LimeSuite support for new XTRX GW

Hello. I thought I’d give the limesuite xtrx drivers a try, but I’ve run into some issues. Hopefully you can let me know if what I’m trying is pointless or something I just missed.

What happens:
All SPI interactions take a long time, I presume they’re timing out and there’s not error handling yet. When stepping through any of the functions it seems like nothing is being set or read correctly. Perhaps SPI lines were routed differently on the Lime version than on the Fairwaives one?

What I’m running:
SDR: Fairwaves XTRX rev5
Host: Pi CM4 with Ubuntu 20.04.5
Gateware: LimeSDR-XTRX_GW on the branch LimeSDR-XTRX
Kernel driver: pcie_kernel_sw on the branch litepcie-update
User land driver: LimeSuite_5G on the branch litepcie-update-XTRX.

Thanks for any help. Looking forward to when everything gets released!

litepcie-update-XTRX branch is faulty, use litepcie-update branch

Thanks, that’s good to know.

So far the only combination of userland driver and gateware I’ve found that tries to do something is gateware from the master branch and driver from commit hash 4908c6e1 (right before the recent push). It doesn’t hang, but it also doesn’t stream samples. Anything more recent and it just hangs until every SPI transaction times out.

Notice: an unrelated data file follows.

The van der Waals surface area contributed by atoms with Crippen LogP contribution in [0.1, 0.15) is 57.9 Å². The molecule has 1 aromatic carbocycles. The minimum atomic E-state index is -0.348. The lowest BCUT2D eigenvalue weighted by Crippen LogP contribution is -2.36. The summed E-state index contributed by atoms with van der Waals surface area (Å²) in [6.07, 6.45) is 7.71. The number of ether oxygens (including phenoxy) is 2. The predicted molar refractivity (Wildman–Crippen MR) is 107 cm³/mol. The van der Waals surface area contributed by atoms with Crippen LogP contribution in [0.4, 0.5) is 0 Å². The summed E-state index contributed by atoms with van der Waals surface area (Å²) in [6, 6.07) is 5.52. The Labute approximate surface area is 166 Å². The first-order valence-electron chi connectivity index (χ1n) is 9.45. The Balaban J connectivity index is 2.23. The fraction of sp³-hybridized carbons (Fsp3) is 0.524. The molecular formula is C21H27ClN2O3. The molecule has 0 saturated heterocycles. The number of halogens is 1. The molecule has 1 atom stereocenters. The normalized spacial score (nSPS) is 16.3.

I skimmed through the hdl and microblaze changes, nothing jumped out at me that would cause this.

Console output with latest gateware/driver

Console output with the older ones mentioned above

Edit: tried with the latest driver and the gateware from before the pin change branch was merged in and got a little further, though it never progresses past this point

I think I figured it out both of my issues.

First: @ricardas In the constructor for LimeSDR_XTRX, the initializer for mFPGAcomms gets passed the trx pipe instead of the control pipe. So that’s why I couldn’t get past any FPGA SPI transactions.

Second: the rev5 and upcoming boards use different XO DACs. As soon as I get vitis to cooperate I’ll generate a new bitstream with the old DAC values back in.

@brainey6 Thanks for finding the issue, looks like I broke it during recent code refactor.

I switched from a pi to a different SBC and my sample streaming issue went away, so it works now! Mostly.

My issue now is that the carrier way overpowers my signal, but enabling calibration always fails with the “Loopback signal weak” error. I tried adding in code to set the gain and made sure the board was cold, but it the outcome is the same. If I skip CheckSaturationTxRx it at least finishes, but the carrier is still there. If you have any insight it’d be greatly appreciated.